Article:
Reader Thompson Ng wrote in to askST: "How do you prevent your car engine from overheating and catching fire on a hot day?"
Senior transport correspondent Christopher Tan answered.
Cars are made to manage a whole range of weather conditions. Many imported by authorised agents are "tropicalised" to cope better with the hot and humid conditions here.
Hence they are unlikely to overheat, even if some of the older European (non-German) models have been known to do just that. By "older", we mean those from the early-1990s or earlier.
In any case, car fires are rarely caused by an overheated engine. If an engine overheats, the car will just stall. And you will see "smoke" rising from under the bonnet. That is not from a fire - it is from steam from the radiator.
Most vehicular fires are caused by electrical short circuits. Failed insulation, bad wiring or a high electrical load (sometimes from modifications or the installation of an aftermarket component) can contribute to this outcome. Which is why some warranties are void if the owner has done such modifications.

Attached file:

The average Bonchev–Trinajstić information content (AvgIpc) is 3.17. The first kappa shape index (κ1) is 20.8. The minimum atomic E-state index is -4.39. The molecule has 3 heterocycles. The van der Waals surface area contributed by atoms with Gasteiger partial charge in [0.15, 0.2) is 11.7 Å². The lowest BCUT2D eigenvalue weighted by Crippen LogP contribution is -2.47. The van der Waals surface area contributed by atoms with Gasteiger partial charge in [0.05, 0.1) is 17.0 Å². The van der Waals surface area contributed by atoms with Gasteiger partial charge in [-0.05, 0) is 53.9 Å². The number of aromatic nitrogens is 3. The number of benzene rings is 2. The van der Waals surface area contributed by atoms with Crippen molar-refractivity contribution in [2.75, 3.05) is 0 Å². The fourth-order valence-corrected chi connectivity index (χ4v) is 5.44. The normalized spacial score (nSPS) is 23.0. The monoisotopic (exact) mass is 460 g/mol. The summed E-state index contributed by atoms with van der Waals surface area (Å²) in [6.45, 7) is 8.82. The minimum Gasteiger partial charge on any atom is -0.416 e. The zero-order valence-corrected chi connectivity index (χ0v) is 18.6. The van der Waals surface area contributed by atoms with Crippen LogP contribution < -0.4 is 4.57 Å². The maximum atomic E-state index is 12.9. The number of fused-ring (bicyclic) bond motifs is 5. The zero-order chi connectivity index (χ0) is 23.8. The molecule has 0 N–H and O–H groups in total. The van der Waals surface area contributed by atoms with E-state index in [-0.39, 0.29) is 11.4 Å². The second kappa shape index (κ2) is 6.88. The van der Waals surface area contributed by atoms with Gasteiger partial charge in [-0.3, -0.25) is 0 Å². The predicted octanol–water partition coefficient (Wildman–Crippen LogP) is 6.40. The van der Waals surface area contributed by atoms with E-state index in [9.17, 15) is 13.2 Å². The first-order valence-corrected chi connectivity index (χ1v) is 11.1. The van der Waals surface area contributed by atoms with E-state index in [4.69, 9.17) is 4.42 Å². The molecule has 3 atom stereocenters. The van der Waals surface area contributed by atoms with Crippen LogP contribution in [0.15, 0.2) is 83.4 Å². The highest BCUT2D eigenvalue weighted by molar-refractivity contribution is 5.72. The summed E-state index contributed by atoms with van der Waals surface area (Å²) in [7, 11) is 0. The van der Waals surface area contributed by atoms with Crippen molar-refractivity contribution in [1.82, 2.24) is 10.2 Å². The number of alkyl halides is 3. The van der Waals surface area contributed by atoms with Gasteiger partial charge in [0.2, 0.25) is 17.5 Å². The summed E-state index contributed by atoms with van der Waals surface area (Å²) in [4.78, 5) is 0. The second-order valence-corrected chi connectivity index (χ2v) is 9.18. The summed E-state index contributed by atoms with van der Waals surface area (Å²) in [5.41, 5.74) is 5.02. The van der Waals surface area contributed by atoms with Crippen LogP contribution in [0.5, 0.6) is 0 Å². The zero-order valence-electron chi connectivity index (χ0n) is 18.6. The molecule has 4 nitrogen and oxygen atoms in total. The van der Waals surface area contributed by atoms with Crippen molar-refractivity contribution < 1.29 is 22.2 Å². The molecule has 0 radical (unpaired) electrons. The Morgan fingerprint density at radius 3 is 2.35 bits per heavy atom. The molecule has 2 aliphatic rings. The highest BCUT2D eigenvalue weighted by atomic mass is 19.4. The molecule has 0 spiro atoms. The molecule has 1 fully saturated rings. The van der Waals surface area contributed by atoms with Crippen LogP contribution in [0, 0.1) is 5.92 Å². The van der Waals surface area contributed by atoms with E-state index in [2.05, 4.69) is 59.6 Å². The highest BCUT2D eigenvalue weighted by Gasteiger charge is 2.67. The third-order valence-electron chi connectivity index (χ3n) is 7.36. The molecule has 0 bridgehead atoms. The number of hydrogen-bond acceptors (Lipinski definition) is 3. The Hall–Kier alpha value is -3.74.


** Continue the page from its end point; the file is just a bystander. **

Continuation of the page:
Inferior design from the manufacturer can also lead to this. There have been recalls to fix such flaws.
Another cause would be collisions. Sometimes, a serious collision can lead to fuel leaks. Leaked fuel can ignite, especially in an engine compartment that has been compromised, with its mix of heat and electricity.
So, the best way to prevent your car from catching fire is to ensure it is not tinkered with. If you don't want it to overheat, make sure it is well-maintained, and the radiator is suitably filled. And obviously, drive safely to minimise risk of collisions.